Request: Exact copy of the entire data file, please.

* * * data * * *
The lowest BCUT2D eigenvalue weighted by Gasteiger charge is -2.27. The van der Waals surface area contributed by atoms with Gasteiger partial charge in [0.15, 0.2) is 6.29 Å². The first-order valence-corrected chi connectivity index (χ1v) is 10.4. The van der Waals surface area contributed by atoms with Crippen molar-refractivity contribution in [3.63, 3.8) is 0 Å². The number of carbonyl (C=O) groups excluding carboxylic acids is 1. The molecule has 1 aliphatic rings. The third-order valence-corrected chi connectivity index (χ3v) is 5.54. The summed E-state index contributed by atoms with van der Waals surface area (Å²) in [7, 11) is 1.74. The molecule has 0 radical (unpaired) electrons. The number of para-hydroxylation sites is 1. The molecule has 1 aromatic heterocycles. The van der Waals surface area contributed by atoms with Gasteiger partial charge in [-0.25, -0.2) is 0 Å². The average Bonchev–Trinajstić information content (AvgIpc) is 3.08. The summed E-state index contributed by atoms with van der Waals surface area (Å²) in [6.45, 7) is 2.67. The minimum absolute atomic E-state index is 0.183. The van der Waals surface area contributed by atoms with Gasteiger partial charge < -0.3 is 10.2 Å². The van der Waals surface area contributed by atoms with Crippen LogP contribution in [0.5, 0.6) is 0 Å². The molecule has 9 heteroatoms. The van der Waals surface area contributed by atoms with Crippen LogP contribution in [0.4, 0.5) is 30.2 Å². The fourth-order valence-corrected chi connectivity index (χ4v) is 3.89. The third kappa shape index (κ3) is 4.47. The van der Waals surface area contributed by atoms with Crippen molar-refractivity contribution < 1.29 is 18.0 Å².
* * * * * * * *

The lowest BCUT2D eigenvalue weighted by Gasteiger charge is -2.27. The van der Waals surface area contributed by atoms with Gasteiger partial charge in [0.15, 0.2) is 6.29 Å². The first-order valence-corrected chi connectivity index (χ1v) is 10.4. The van der Waals surface area contributed by atoms with Crippen molar-refractivity contribution in [3.63, 3.8) is 0 Å². The number of carbonyl (C=O) groups excluding carboxylic acids is 1. The molecule has 1 aliphatic rings. The third-order valence-corrected chi connectivity index (χ3v) is 5.54. The summed E-state index contributed by atoms with van der Waals surface area (Å²) in [7, 11) is 1.74. The molecule has 0 radical (unpaired) electrons. The number of para-hydroxylation sites is 1. The molecule has 1 aromatic heterocycles. The van der Waals surface area contributed by atoms with Gasteiger partial charge in [-0.25, -0.2) is 0 Å². The average Bonchev–Trinajstić information content (AvgIpc) is 3.08. The summed E-state index contributed by atoms with van der Waals surface area (Å²) in [6.45, 7) is 2.67. The minimum absolute atomic E-state index is 0.183. The van der Waals surface area contributed by atoms with Gasteiger partial charge < -0.3 is 10.2 Å². The van der Waals surface area contributed by atoms with Crippen LogP contribution in [0.5, 0.6) is 0 Å². The molecule has 9 heteroatoms. The van der Waals surface area contributed by atoms with Crippen LogP contribution in [0.4, 0.5) is 30.2 Å². The fourth-order valence-corrected chi connectivity index (χ4v) is 3.89. The third kappa shape index (κ3) is 4.47. The van der Waals surface area contributed by atoms with Crippen molar-refractivity contribution < 1.29 is 18.0 Å².